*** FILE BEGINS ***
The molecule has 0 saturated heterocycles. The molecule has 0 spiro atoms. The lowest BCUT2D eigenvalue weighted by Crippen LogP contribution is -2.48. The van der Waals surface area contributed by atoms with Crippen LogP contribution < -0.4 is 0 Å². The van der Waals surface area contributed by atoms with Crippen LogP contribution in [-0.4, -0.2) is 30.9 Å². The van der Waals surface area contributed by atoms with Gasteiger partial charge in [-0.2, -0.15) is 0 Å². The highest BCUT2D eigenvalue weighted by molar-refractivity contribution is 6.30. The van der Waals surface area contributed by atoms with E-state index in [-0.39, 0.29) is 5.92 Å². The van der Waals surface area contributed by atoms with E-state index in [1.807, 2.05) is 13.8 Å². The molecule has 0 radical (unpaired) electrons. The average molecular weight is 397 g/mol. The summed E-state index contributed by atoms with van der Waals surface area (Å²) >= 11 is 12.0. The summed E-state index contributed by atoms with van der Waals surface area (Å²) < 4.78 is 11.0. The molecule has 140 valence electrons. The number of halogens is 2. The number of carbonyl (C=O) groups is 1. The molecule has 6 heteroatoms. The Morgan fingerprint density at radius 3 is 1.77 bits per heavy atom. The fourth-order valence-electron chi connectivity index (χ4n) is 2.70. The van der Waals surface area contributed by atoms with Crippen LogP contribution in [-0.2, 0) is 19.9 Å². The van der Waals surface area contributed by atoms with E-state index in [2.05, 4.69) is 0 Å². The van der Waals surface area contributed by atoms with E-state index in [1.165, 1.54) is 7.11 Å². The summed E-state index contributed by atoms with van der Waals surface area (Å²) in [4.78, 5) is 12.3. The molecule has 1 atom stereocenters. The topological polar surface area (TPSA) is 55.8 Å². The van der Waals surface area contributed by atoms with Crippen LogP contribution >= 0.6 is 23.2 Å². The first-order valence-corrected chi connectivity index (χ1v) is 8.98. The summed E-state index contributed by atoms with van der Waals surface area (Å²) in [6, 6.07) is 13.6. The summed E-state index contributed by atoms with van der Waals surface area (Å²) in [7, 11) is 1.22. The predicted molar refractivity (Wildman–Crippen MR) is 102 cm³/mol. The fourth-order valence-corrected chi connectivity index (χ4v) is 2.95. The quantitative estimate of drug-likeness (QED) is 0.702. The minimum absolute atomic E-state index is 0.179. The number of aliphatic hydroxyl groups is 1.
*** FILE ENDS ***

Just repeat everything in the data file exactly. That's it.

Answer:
The molecule has 0 saturated heterocycles. The molecule has 0 spiro atoms. The lowest BCUT2D eigenvalue weighted by Crippen LogP contribution is -2.48. The van der Waals surface area contributed by atoms with Crippen LogP contribution < -0.4 is 0 Å². The van der Waals surface area contributed by atoms with Crippen LogP contribution in [-0.4, -0.2) is 30.9 Å². The van der Waals surface area contributed by atoms with Gasteiger partial charge in [-0.2, -0.15) is 0 Å². The highest BCUT2D eigenvalue weighted by molar-refractivity contribution is 6.30. The van der Waals surface area contributed by atoms with E-state index in [-0.39, 0.29) is 5.92 Å². The van der Waals surface area contributed by atoms with E-state index in [1.807, 2.05) is 13.8 Å². The molecule has 0 radical (unpaired) electrons. The average molecular weight is 397 g/mol. The summed E-state index contributed by atoms with van der Waals surface area (Å²) >= 11 is 12.0. The summed E-state index contributed by atoms with van der Waals surface area (Å²) < 4.78 is 11.0. The molecule has 140 valence electrons. The number of halogens is 2. The number of carbonyl (C=O) groups is 1. The molecule has 6 heteroatoms. The Morgan fingerprint density at radius 3 is 1.77 bits per heavy atom. The fourth-order valence-electron chi connectivity index (χ4n) is 2.70. The van der Waals surface area contributed by atoms with Crippen LogP contribution in [-0.2, 0) is 19.9 Å². The van der Waals surface area contributed by atoms with E-state index in [2.05, 4.69) is 0 Å². The van der Waals surface area contributed by atoms with E-state index in [1.165, 1.54) is 7.11 Å². The summed E-state index contributed by atoms with van der Waals surface area (Å²) in [4.78, 5) is 12.3. The molecule has 1 atom stereocenters. The topological polar surface area (TPSA) is 55.8 Å². The van der Waals surface area contributed by atoms with Crippen LogP contribution >= 0.6 is 23.2 Å². The first-order valence-corrected chi connectivity index (χ1v) is 8.98. The summed E-state index contributed by atoms with van der Waals surface area (Å²) in [6, 6.07) is 13.6. The summed E-state index contributed by atoms with van der Waals surface area (Å²) in [7, 11) is 1.22. The predicted molar refractivity (Wildman–Crippen MR) is 102 cm³/mol. The fourth-order valence-corrected chi connectivity index (χ4v) is 2.95. The quantitative estimate of drug-likeness (QED) is 0.702. The minimum absolute atomic E-state index is 0.179. The number of aliphatic hydroxyl groups is 1.